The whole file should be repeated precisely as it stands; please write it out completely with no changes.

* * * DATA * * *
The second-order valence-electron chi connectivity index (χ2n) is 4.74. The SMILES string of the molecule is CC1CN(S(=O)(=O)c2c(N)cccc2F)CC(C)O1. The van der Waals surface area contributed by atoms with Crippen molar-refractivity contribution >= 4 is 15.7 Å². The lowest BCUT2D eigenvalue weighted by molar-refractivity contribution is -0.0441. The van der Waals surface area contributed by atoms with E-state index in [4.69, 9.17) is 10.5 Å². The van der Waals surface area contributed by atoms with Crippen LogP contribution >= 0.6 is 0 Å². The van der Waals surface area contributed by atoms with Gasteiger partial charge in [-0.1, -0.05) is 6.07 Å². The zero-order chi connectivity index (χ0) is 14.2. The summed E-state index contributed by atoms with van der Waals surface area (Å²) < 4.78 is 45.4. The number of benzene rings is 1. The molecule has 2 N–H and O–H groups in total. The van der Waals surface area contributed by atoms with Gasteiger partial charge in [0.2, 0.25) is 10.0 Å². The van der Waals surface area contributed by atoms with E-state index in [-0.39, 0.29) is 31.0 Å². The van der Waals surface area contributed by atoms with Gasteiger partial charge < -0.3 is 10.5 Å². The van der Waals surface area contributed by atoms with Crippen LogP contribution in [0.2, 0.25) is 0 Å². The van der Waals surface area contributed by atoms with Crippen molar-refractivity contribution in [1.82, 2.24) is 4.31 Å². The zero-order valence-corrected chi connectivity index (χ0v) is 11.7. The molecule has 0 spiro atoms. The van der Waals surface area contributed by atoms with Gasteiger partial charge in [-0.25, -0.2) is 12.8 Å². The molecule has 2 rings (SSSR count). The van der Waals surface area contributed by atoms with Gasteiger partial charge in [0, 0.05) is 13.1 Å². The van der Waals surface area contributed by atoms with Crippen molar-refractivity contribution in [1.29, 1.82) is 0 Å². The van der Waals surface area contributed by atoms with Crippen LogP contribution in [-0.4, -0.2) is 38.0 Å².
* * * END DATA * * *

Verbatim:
The second-order valence-electron chi connectivity index (χ2n) is 4.74. The SMILES string of the molecule is CC1CN(S(=O)(=O)c2c(N)cccc2F)CC(C)O1. The van der Waals surface area contributed by atoms with Crippen molar-refractivity contribution >= 4 is 15.7 Å². The lowest BCUT2D eigenvalue weighted by molar-refractivity contribution is -0.0441. The van der Waals surface area contributed by atoms with E-state index in [4.69, 9.17) is 10.5 Å². The van der Waals surface area contributed by atoms with Crippen LogP contribution >= 0.6 is 0 Å². The van der Waals surface area contributed by atoms with Gasteiger partial charge in [-0.1, -0.05) is 6.07 Å². The zero-order chi connectivity index (χ0) is 14.2. The summed E-state index contributed by atoms with van der Waals surface area (Å²) < 4.78 is 45.4. The number of benzene rings is 1. The molecule has 2 N–H and O–H groups in total. The van der Waals surface area contributed by atoms with Gasteiger partial charge in [0.2, 0.25) is 10.0 Å². The van der Waals surface area contributed by atoms with E-state index in [-0.39, 0.29) is 31.0 Å². The van der Waals surface area contributed by atoms with Gasteiger partial charge < -0.3 is 10.5 Å². The van der Waals surface area contributed by atoms with Crippen LogP contribution in [0.2, 0.25) is 0 Å². The van der Waals surface area contributed by atoms with Crippen molar-refractivity contribution in [1.82, 2.24) is 4.31 Å². The zero-order valence-corrected chi connectivity index (χ0v) is 11.7. The molecule has 0 spiro atoms. The van der Waals surface area contributed by atoms with Gasteiger partial charge in [-0.25, -0.2) is 12.8 Å². The molecule has 2 rings (SSSR count). The van der Waals surface area contributed by atoms with Gasteiger partial charge in [0, 0.05) is 13.1 Å². The van der Waals surface area contributed by atoms with Crippen molar-refractivity contribution in [1.29, 1.82) is 0 Å². The van der Waals surface area contributed by atoms with Crippen LogP contribution in [-0.4, -0.2) is 38.0 Å².